Crowdfunding online, through such avenues as Kickstarter and GoFundMe, has become all the rage these days. I was recently confronted by a situation that caused me to reflect on what I think of this new enterprise when a friend, who has relocated to Chile, broke her hand and needed surgery she could not afford.
I have to preface any further comments by noting the fact that my friend earns her living with her hands. She makes jewelry, and very good, unique jewelry at that. It was not an option to go without surgery and risk being handicapped for the remainder of her life. Obviously, even if she had health insurance, it likely would not have been honored in a foreign country.
So, I truly admire her creativity in appealing to her friends, actual and virtual, through Facebook. She set a goal, provided secure avenues for donations, and gave regular progress reports. I felt somewhat guilty for not sending funds myself, but I am without a regular income and nobody and no causes have received my financial blessing in quite some time.
At least I knew this was not a scam, which, unfortunately, cannot be said of everyone. It pays to do your homework on projects and people who you do not know personally. Witness the dubious validity of the ”Poverty Thoughts” essay.
What else figured into my decision not to give? I had not really thought about my philosophy toward crowdfunding until this circumstance presented itself, but I realized that I think crowd-sourcing should be about something beyond yourself. Funds raised should go to a greater good, a service or product or other creation that benefits more people than the individual seeking money for it.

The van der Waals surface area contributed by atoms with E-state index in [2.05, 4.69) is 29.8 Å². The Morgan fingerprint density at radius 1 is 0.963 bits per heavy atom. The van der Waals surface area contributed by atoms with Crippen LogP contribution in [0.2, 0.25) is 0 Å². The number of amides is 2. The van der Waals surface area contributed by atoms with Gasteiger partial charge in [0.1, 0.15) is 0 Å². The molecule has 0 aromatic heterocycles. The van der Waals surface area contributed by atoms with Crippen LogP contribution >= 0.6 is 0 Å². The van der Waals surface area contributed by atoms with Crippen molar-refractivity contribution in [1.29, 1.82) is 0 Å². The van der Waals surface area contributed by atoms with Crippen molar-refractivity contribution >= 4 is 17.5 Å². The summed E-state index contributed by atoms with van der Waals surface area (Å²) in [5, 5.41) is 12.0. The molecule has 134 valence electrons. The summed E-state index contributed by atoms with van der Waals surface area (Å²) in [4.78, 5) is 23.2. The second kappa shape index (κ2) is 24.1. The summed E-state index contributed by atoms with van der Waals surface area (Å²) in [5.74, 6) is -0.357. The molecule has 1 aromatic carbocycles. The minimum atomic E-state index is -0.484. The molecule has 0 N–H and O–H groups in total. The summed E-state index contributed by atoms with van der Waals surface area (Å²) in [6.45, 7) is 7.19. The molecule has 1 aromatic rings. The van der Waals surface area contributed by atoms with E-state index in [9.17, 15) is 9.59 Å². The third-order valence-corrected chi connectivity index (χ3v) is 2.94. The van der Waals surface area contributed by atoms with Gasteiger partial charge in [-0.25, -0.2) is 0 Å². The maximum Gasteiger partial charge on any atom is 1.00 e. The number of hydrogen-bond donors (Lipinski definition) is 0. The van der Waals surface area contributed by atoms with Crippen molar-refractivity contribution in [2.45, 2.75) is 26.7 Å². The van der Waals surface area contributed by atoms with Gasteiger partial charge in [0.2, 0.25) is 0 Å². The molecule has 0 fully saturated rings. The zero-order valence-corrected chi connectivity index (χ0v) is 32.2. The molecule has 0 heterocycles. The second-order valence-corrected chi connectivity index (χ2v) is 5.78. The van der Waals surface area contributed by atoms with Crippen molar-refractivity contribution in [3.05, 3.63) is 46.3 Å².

I know plenty of people with outstanding ideas for which they lack financial backing to execute. Crowdfunding would be a great approach. Authors and musicians who have trouble getting contracts with publishers or recording studios can finally produce material and get exposure through crowdfunding. Indeed, that strategy also builds an audience for one’s work because they are aware of the process, even if they do not donate outright.
Is crowdfunding the future of artistic and creative enterprise? Perhaps it is. Anything that can legally allow for a person to become their own boss, or otherwise liberate themselves from the corporate-driven business world, I am all in favor of. A marketplace that is driven truly by small businesses, not by those of the Wall Street variety, is going to be more responsive, vastly more accountable, and hopefully a kinder, gentler economy.
Back to my friend in Chile. Her surgical procedure was successful and her physician is delighted with the progress of her healing. Someday, I hope to be in a position where I can make a tangible contribution to such friends in need, not sending only love and “good vibes.”